Cross-posted from the Skeptics at the National Interest.

Gov. Romney, Federal ‘Incentives’ Mean Federal Power

In a speech today, presumptive GOP presidential nominee Mitt Romney will lay out the foundations of his education platform. Based on an outline of his proposals released by Education Week this morning, Gov. Romney seems just a little less disinterested in the Constitution – and the 40-plus years of proven federal education failure – than the man he seeks to replace. And no, calling what you want federal “incentives” neither absolves them of being unacceptable federal intrusions, nor makes them any less coercive.

The heart of what Mr. Romney wants in elementary and secondary education is federal enticements to get states to implement everything from “open-enrollment” policies for schools, to individual school “report cards,” to encouraging “talented individuals to become teachers.”

As I wrote last week, while “incentive” sounds kinda harmless, an incentive program is really all that No Child Left Behind is. No state has to do anything in NCLB. It only has to follow the law if it wants the federal money attached to it. The funding is only an incentive, but it is so big an incentive it is irresistible, even with the law being a huge millstone around the neck of American education. And, of course, taxpayers had no choice about furnishing the ducats to begin with. (Well, I suppose they were incentivized by a trip to prison…)

Where Romney’s K-12 offering is most enticing is his proposal that federal money be attached to low-income and special-needs children and made portable even to private schools. (Portable, that is, “in accordance with state guidelines,” a proviso the outline doesn’t flesh out.) But the very real threat, as with all federal funding , is federal control. What Washington funds it will regulate – though usually for political show, not efficiency or effectiveness – and that is something we should strenuously avoid for  private schools when states can implement more varied – and less regulation prone – choice mechanisms such as education tax credits. And, of course, the Constitution gives the federal government no more authority to deliver school choice than to dictate curricula. That is, except in Washington itself, and to his credit Mr. Romney is proposing to save the D.C. voucher program that Mr. Obama, for whatever shoddy reason, seems determined to suffocate.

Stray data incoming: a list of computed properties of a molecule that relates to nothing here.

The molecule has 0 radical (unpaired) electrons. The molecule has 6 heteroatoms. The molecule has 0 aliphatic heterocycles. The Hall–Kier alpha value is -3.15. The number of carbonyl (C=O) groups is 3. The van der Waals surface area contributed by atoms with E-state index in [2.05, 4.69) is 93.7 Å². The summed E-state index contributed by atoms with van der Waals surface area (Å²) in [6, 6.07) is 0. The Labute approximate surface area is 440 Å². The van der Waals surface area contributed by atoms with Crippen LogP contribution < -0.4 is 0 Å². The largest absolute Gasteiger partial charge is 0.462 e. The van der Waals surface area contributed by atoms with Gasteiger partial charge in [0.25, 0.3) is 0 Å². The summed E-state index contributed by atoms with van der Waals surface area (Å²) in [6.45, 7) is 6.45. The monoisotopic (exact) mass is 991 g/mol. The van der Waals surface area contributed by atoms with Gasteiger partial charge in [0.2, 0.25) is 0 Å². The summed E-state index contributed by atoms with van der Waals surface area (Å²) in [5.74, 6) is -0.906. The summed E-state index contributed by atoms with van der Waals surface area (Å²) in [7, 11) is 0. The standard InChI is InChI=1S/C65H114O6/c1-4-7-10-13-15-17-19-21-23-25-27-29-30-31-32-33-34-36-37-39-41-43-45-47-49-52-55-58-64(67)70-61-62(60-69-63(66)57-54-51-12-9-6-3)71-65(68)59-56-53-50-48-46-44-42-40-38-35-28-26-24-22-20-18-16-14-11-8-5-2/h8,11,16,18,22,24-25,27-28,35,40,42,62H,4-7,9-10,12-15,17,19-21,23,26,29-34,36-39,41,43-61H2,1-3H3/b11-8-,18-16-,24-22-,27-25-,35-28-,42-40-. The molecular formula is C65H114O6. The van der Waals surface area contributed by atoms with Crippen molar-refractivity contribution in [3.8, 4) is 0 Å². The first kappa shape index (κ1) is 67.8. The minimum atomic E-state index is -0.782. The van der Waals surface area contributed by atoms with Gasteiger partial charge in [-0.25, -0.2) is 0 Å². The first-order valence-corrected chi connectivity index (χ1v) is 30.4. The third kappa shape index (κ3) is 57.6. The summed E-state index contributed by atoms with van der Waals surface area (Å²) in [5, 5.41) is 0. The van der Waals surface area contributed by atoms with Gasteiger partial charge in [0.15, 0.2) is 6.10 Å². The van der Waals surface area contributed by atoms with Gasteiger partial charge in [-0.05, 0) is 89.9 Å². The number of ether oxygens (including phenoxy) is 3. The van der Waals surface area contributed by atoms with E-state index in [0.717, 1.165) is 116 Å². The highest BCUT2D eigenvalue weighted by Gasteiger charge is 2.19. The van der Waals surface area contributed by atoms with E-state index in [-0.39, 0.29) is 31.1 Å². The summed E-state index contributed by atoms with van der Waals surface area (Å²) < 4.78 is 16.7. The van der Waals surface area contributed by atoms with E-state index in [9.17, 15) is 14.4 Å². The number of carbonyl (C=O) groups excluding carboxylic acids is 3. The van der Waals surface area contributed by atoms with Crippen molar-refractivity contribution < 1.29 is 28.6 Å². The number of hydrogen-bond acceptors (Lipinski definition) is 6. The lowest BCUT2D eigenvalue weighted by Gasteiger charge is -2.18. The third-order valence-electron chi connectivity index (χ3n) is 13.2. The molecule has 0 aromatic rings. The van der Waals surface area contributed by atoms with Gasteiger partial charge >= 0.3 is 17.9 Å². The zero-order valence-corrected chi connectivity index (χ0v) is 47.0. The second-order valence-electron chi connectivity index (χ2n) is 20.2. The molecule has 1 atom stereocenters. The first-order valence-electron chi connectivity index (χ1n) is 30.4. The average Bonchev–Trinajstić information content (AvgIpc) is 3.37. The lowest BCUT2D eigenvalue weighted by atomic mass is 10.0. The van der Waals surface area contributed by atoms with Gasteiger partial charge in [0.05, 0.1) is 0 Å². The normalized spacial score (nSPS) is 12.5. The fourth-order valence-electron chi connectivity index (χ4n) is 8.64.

The good news about Gov. Romney’s outline is that it directly addresses the primary problem in higher education, and one of its primary causes: insane tuition inflation fueled by massive federal student aid. Indeed, though he will no doubt get flayed for it by the higher ed establishment, who will publically deny it like so many naked emperors, Mr. Romney’s outline is refreshingly straightforward in identifying the root problem:

Governor Romney realizes that more spending will not solve the problem of tuition increases – to the contrary, it has helped fuel the problem. When Washington puts more money into student aid programs to help families and individuals pay for higher education, colleges and universities raise tuition rates.

So what grade does Mr. Romney get on education, at least from this initial outline? About a 30 percent for K-12, and a 90 percent for higher ed. That works out to 60 percent – a woeful D-minus – but that’s probably a tad bit better than most presidents would have gotten since the 1960s.

After-Action Report on Cato’s Panel on the Future of the Navy Surface Fleet

Yesterday’s event on the U.S. Navy was a big success and generated a vigorous discussion. Ben Freeman from POGO spelled out his concerns about the littoral combat ship, specifically the Freedom (LCS-1) (documented here and here) and CBO’s Eric Labs raised a few additional ones pertaining to the program as whole. Under Secretary of the Navy Robert Work delivered an impassioned defense of the LCS within the context of the entire fleet design, drawing on examples from history to demonstrate how the Navy learns and adapts. Consistent with past practice, Work is confident that the fleet will put the LCS through the paces—two completely different ships—and figure out how to use them.